Tolos is a guy named the Golden Greek who died a few years back. This is right after the David Letterman show with Kaufman so Lawler is a national sensation at this point. Tolos jumps him immediately and Jerry is in trouble early on. He hits a jumping shot to the arm and hooks a wristlock on Lawler. Lawler comes back with a punch and hooks a headlock. It’s so weird hearing Jerry called a young man.

Lawler cranks on the head and the fans are getting into his stuff. He cranks on the head twenty seven times with the fans counting along. A big right hand puts Tolos down and hooks the chinlock. A jawbreaker gets him out of that and they collide to put both guys down. Tolos gets up and throws him over the top for….not a DQ for some reason.

Back in Tolos gets some two counts and there goes the strap. He takes Tolos down and hits rapid fire punches to the face followed by the middle rope fist drop for two. Lawler misses a charge and both guys go down. Tolos misses a middle rope knee drop and the piledriver ends this. Lawler can’t do much but he can hit a piledriver with the best of them.

Rating: D+. Not much here but Lawler was a much bigger deal at this point on a national stage due to the Letterman/Kaufman thing. Having him come out here and piledrive a midcard level guy was the right move. The problem with this show is becoming clear though as there aren’t any real stories to the matches. To be fair though, that’s normal for wrestling back in this era.

Women’s Tag Titles: Joyce Grable/Wendi Richater vs. Judy Martin/Velvet McIntyre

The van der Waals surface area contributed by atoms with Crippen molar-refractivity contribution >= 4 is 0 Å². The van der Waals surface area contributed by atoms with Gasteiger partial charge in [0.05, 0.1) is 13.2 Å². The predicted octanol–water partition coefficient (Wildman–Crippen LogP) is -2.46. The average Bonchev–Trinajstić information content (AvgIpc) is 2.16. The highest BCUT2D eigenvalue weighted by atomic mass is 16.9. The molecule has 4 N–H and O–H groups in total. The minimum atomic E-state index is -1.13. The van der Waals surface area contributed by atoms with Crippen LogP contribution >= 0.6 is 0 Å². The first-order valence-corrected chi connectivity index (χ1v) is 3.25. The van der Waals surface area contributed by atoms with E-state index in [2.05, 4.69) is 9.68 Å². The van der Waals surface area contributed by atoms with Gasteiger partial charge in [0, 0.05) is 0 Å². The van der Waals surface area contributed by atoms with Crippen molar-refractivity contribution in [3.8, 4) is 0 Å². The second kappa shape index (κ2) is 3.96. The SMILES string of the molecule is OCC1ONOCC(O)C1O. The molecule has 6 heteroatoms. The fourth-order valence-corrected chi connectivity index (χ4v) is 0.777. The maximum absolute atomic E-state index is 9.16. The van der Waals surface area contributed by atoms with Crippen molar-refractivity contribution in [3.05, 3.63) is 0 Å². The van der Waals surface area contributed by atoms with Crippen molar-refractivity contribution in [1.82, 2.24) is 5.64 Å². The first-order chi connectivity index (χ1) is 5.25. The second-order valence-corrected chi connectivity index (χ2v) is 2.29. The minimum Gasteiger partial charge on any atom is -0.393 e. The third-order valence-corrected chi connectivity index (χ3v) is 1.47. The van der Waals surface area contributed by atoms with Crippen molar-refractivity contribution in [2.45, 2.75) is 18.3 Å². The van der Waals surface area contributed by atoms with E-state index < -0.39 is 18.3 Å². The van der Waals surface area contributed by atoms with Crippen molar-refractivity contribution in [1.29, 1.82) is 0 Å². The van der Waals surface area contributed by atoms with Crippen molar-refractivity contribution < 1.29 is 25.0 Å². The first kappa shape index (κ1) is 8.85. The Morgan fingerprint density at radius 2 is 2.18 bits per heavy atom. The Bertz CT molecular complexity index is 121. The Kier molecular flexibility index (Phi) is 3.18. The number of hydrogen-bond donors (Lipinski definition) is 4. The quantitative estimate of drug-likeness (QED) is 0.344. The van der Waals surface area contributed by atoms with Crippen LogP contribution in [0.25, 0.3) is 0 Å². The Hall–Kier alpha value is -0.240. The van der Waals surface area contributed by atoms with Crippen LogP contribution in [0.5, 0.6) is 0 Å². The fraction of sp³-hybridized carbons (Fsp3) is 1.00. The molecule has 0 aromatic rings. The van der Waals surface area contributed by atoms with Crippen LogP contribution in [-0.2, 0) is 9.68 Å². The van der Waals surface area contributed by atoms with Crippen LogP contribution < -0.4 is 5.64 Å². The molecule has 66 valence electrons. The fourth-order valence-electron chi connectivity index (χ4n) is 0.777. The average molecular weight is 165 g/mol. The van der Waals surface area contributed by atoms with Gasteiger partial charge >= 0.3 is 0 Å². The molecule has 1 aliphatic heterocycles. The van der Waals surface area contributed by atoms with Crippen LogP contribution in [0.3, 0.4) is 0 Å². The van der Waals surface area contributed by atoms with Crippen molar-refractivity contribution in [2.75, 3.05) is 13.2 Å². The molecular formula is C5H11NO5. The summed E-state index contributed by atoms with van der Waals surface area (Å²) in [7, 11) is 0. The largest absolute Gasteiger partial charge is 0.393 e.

Grable and Richter are the champions. These are the same tag titles that were in the WWF and are officially the NWA Women’s Tag Titles. Vince bought the rights and brought them to the WWF in the late 80s. They were pretty much a mess but it doesn’t really make much of a difference. Velvet and Richter start things off. Trongard says that Richter was one of the original Dallas Cowboy cheerleaders. The cheerleaders began in 1961, when Richter was a year away from being born, so I think Trongard is a bit off.

I think Richter and Grable are heels here. Velvet knocks her to the floor and slams her down back in the ring. Grable comes in and backs away in the corner immediately. Velvet grabs the arm and brings Martin in instead. Grable takes some wild swings but Martin ducks them with ease. Back to Richter who gets slammed down. Grable and Richter are in nearly identical outfits other than the boots so at a distance it’s hard to tell them apart.

Martin works on the arm for awhile and then brings in Velvet for, you guessed it, more arm work. We get a quick tag off to Grable who immediately grabs Velvet’s arm. I get the idea of psychology but could you mix it up a little bit? Grable whips Velvet around by the hair and finally mixes things up a bit with a front facelock. Back to Richter who works on the neck a bit.